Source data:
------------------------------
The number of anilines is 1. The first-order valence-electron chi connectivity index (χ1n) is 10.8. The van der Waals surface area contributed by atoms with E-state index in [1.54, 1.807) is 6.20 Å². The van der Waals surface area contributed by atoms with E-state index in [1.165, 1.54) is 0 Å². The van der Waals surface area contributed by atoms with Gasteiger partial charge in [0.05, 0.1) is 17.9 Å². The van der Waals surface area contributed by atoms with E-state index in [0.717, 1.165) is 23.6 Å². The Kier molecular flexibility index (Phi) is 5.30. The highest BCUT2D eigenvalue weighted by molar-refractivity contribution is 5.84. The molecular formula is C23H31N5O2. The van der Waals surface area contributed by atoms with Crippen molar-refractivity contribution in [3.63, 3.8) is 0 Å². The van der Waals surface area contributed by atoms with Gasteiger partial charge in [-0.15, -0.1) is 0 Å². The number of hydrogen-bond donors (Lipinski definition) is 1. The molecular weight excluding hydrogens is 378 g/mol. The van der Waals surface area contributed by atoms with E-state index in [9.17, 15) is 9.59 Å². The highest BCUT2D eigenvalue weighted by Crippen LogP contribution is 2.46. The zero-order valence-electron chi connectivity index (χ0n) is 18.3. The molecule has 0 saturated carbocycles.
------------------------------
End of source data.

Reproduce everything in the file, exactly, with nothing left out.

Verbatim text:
The number of anilines is 1. The first-order valence-electron chi connectivity index (χ1n) is 10.8. The van der Waals surface area contributed by atoms with E-state index in [1.54, 1.807) is 6.20 Å². The van der Waals surface area contributed by atoms with E-state index in [1.165, 1.54) is 0 Å². The van der Waals surface area contributed by atoms with Gasteiger partial charge in [0.05, 0.1) is 17.9 Å². The van der Waals surface area contributed by atoms with E-state index in [0.717, 1.165) is 23.6 Å². The Kier molecular flexibility index (Phi) is 5.30. The highest BCUT2D eigenvalue weighted by molar-refractivity contribution is 5.84. The molecular formula is C23H31N5O2. The van der Waals surface area contributed by atoms with Crippen molar-refractivity contribution in [3.63, 3.8) is 0 Å². The van der Waals surface area contributed by atoms with Gasteiger partial charge in [-0.15, -0.1) is 0 Å². The number of hydrogen-bond donors (Lipinski definition) is 1. The molecular weight excluding hydrogens is 378 g/mol. The van der Waals surface area contributed by atoms with E-state index in [9.17, 15) is 9.59 Å². The highest BCUT2D eigenvalue weighted by Crippen LogP contribution is 2.46. The zero-order valence-electron chi connectivity index (χ0n) is 18.3. The molecule has 0 saturated carbocycles.